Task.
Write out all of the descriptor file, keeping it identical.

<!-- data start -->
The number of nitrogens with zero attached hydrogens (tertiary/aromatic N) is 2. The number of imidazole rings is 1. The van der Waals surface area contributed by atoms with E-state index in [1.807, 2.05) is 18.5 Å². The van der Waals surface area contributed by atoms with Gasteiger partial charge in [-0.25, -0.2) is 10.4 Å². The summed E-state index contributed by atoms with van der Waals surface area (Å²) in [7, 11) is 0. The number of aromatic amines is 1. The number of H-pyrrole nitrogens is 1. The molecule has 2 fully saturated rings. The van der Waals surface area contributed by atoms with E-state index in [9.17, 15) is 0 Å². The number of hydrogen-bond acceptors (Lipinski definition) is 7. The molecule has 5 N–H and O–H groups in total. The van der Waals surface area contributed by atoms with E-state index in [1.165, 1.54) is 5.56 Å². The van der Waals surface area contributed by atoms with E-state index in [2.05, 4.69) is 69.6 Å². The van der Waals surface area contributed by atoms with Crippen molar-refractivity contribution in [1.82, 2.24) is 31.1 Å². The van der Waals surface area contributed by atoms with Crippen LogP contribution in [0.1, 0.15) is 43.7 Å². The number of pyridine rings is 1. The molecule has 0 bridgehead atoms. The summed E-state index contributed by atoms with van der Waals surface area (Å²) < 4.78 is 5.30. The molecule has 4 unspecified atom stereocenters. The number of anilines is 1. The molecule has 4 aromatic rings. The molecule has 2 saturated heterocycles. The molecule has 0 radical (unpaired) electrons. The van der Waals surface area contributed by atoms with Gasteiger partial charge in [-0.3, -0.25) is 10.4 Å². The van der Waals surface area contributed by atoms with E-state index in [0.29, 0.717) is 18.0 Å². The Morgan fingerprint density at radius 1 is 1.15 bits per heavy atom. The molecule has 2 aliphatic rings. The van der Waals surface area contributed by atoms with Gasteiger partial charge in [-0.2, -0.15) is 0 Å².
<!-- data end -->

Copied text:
The number of nitrogens with zero attached hydrogens (tertiary/aromatic N) is 2. The number of imidazole rings is 1. The van der Waals surface area contributed by atoms with E-state index in [1.807, 2.05) is 18.5 Å². The van der Waals surface area contributed by atoms with Gasteiger partial charge in [-0.25, -0.2) is 10.4 Å². The summed E-state index contributed by atoms with van der Waals surface area (Å²) in [7, 11) is 0. The number of aromatic amines is 1. The number of H-pyrrole nitrogens is 1. The molecule has 2 fully saturated rings. The van der Waals surface area contributed by atoms with E-state index in [9.17, 15) is 0 Å². The number of hydrogen-bond acceptors (Lipinski definition) is 7. The molecule has 5 N–H and O–H groups in total. The van der Waals surface area contributed by atoms with E-state index in [1.165, 1.54) is 5.56 Å². The van der Waals surface area contributed by atoms with E-state index in [2.05, 4.69) is 69.6 Å². The van der Waals surface area contributed by atoms with Crippen molar-refractivity contribution in [1.82, 2.24) is 31.1 Å². The van der Waals surface area contributed by atoms with Crippen LogP contribution in [0.1, 0.15) is 43.7 Å². The number of pyridine rings is 1. The molecule has 0 bridgehead atoms. The summed E-state index contributed by atoms with van der Waals surface area (Å²) < 4.78 is 5.30. The molecule has 4 unspecified atom stereocenters. The number of anilines is 1. The molecule has 4 aromatic rings. The molecule has 2 saturated heterocycles. The molecule has 0 radical (unpaired) electrons. The van der Waals surface area contributed by atoms with Gasteiger partial charge in [-0.3, -0.25) is 10.4 Å². The van der Waals surface area contributed by atoms with E-state index in [0.29, 0.717) is 18.0 Å². The Morgan fingerprint density at radius 1 is 1.15 bits per heavy atom. The molecule has 2 aliphatic rings. The van der Waals surface area contributed by atoms with Gasteiger partial charge in [-0.2, -0.15) is 0 Å².